The Golden Horde was the north-western part of the Mongol Empire, north of the Caspian and Black seas, in the Russian Steppe. As with all of the Mongol conquests the Mongols settled down to rule, and quickly began to absorb the culture and traditions of their new subjects, as well as influence their near neighbours, in this case particularly the Russian states. In time the Golden Horde would be Turkicised and to an extent it would adopt Islam, but it always retained something of its Mongol roots before it fell apart during the 15th century.
Depending on where along the time line from 1242 to 1399 you take your mark, this set could be seen as anything from a depiction of one of the many Mongol khanates to simply a new set of Mongols. Zvezda have already made a set of Mongols, and while we thought it a pretty good set it is not up to the standards set by that company today, so perhaps the name 'Golden Horde' is partly an excuse to make a new, better set, and if so then that is fine by us. Either way, what we have here is basically a set of Mongol heavy cavalry, all of whom are wearing various styles of the classic Mongol lamellar armour and assorted helmets, all of which look entirely authentic. Everyone is armed with a bow, of course, but only one pose is using it - the rest have mostly lances or swords, which is what we would expect. The commander in the set holds a mace – a common weapon but also a mark of rank – so costume and weaponry are fine.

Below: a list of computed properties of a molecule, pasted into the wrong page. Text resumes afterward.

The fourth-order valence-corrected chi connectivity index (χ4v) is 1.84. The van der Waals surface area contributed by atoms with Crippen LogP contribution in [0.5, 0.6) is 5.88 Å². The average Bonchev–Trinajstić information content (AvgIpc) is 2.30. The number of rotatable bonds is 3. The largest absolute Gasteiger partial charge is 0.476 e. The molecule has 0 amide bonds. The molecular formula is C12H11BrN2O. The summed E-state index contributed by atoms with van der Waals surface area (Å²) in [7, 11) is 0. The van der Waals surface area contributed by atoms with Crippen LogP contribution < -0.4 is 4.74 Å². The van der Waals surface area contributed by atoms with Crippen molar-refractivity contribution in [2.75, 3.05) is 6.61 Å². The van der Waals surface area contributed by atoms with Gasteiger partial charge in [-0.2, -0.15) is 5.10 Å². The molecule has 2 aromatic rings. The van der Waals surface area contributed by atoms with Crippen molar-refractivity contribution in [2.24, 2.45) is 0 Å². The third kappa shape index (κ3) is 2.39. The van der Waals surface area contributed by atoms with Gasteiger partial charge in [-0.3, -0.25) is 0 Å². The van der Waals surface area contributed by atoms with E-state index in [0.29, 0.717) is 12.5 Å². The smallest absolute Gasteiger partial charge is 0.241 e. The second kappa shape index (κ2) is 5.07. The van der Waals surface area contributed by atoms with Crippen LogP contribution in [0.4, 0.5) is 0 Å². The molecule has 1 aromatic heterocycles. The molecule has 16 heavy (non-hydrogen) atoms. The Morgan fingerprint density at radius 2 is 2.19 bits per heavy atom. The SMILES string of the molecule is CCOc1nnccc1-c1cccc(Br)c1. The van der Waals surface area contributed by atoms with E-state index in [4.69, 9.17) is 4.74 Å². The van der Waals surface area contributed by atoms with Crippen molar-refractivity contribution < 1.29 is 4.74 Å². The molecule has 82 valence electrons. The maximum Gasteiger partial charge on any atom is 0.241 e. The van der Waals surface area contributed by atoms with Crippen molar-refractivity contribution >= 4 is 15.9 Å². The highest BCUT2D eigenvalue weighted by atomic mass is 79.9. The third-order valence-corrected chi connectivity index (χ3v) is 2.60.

The popular image of Mongols is of light horse-archers, unarmoured and on equally unarmoured steppe horses. That is a fair description of the majority of Mongols in any Mongol army, so we are continually surprised by the emphasis on heavy cavalry in sets of Mongols. This set has just one light cavalry pose (the first archer in the second row), and he is properly done with the Mongol coat and cap. He is aiming his bow somewhat behind him - a skill widely reported of all Mongol warriors - and is a splendid figure. He is, however, very out of place in this particular set.
The four horse poses do not look much like the classic Mongol animal, even though most are wearing armour that successfully covers much of them. However we must remember that this set is not purely of Mongols, and it is reasonable to suppose that as the Golden Horde developed, the cavalry used more of the European or Arabian horses, so these may not be inappropriate. There armour looks to be OK, although not all heavy cavalry had such extensive coverings for their horses. Still nothing here would seem to be incorrect. Three of the four poses are OK, but the last horse pictured above has a very unnatural posture, so it is just as well that it is the least common of the models.